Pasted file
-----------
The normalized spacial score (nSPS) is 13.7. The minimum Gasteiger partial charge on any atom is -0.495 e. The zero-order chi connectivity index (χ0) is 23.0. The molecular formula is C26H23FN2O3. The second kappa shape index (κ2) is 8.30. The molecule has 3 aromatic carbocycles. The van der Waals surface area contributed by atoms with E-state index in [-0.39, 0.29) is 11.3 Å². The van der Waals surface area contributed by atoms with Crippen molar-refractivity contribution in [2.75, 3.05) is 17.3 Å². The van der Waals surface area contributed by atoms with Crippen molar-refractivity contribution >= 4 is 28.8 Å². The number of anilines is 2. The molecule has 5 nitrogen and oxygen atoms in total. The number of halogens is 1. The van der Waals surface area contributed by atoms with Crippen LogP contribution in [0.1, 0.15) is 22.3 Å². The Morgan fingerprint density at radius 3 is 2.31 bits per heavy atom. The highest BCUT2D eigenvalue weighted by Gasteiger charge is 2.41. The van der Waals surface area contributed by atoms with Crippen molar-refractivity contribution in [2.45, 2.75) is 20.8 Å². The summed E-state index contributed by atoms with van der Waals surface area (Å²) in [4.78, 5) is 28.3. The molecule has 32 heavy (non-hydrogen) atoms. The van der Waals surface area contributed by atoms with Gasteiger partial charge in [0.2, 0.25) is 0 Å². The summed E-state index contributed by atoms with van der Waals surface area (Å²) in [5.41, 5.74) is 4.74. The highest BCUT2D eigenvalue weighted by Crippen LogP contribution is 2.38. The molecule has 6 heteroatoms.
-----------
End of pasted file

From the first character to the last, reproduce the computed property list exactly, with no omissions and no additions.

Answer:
The normalized spacial score (nSPS) is 13.7. The minimum Gasteiger partial charge on any atom is -0.495 e. The zero-order chi connectivity index (χ0) is 23.0. The molecular formula is C26H23FN2O3. The second kappa shape index (κ2) is 8.30. The molecule has 3 aromatic carbocycles. The van der Waals surface area contributed by atoms with E-state index in [-0.39, 0.29) is 11.3 Å². The van der Waals surface area contributed by atoms with Crippen molar-refractivity contribution in [2.75, 3.05) is 17.3 Å². The van der Waals surface area contributed by atoms with Crippen molar-refractivity contribution >= 4 is 28.8 Å². The number of anilines is 2. The molecule has 5 nitrogen and oxygen atoms in total. The number of halogens is 1. The van der Waals surface area contributed by atoms with Crippen LogP contribution in [0.1, 0.15) is 22.3 Å². The Morgan fingerprint density at radius 3 is 2.31 bits per heavy atom. The highest BCUT2D eigenvalue weighted by Gasteiger charge is 2.41. The van der Waals surface area contributed by atoms with Crippen molar-refractivity contribution in [2.45, 2.75) is 20.8 Å². The summed E-state index contributed by atoms with van der Waals surface area (Å²) in [4.78, 5) is 28.3. The molecule has 32 heavy (non-hydrogen) atoms. The van der Waals surface area contributed by atoms with Gasteiger partial charge in [0.2, 0.25) is 0 Å². The summed E-state index contributed by atoms with van der Waals surface area (Å²) in [5.41, 5.74) is 4.74. The highest BCUT2D eigenvalue weighted by Crippen LogP contribution is 2.38. The molecule has 6 heteroatoms.